Almost every modern ultrabook nowadays is supplied with a sensor screen: some manufacturers release their own systems for simplifying the process of gesture control while others trust Windows 8 UI. And that’s natural as Metro UI has made gesture control much more comfortable than in the desktop interface. The question is why Apple hasn’t followed such a popular tendency to provide sensor control for ultrabooks.
The parents of small children know that today children learn how to play games on iPad much quicker than they learn to conjugate verbs properly. iPad has become a really personal computer not only for adults but for children as well. The only difference is that adults need it not only for games. At the same time, despite the development of modern children cursor on the screen doesn’t have such “magic” as a touch of the screen that has some effect. Surely, computers have been developed not for children (or not only for children, to be exact), but it’s a well-known fact that if a child can understand how a device works, then the device is successful.
Last year Microsoft released Windows 8 which includes tile interface Metro. Some people like it, some people think it’s useless. I’m not going to meditate on who’s right and who’s wrong, but what I’d like to mention is that sensor control is considered as an alternative to usual mice and touchpads. Almost every new ultrabook priced around $1000. As an example I can mention Chromebook Pixel, Acer Aspire S7, Asus Zenbook, etc. But if we take a look at the medium-priced ultrabooks we can find sensor ones as well.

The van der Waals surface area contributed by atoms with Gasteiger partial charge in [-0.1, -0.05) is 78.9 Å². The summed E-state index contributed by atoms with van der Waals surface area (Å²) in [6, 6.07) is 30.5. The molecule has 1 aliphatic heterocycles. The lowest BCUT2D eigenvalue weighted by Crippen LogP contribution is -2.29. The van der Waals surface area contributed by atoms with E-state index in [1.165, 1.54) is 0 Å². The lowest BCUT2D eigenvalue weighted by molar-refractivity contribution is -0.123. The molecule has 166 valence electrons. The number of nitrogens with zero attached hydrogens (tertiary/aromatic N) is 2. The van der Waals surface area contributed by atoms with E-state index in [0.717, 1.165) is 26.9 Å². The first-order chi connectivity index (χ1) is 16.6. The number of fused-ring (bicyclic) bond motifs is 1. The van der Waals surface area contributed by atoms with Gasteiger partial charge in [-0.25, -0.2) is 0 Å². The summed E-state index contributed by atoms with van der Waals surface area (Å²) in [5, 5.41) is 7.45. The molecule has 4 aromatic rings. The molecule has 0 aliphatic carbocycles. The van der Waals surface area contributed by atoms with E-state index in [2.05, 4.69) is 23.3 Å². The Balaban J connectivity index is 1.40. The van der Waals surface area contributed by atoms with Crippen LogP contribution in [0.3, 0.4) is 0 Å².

Here it should be mentioned that actually ultrabooks have been developed as MacBook Air competitors, and Touch-functions they have are positioned as their main advantage. But even taking into consideration all pluses of sensor control, in practice most of your time you spend working with your ultrabook by means if touchpad. What’s the reason for such a situation? The answer is optimization. Most of the applications are developed for traditional Windows interface which is in its turn isn’t usable together with sensor screen due to small buttons, falling menus, etc. In general most desktop apps interfaces’ logic is developed for mouse control.
Now let’s take a look at the question of sensor screens from Apple’s side (or at least try to). To release a MacBook with a sensor screen is not an easy task to do. To supply a device with a sensor display isn’t enough. A huge amount should be done in order to optimize interface for sensor control. Microsoft have tried to fulfill this task, the result is quite ambiguous. Surely, Apple has top-quality developers and engineers, but the risk to get a lot of dissatisfied users is too high. I think that this inconvenience in using modern desktop interface with sensor control and a huge amount of work to be done to fix this situation are the main reasons why we still don’t see MacBooks with sensor displays.
But we can’t be absolutely sure about this. Apple has dually recommended itself in the question of innovative technologies. On the one hand, they show a customer what he or she wants, as in case with iPhone and iPad. On the other hand, the company can wait to see if some innovative technology will be popular with users as in the situation with iPad Mini release.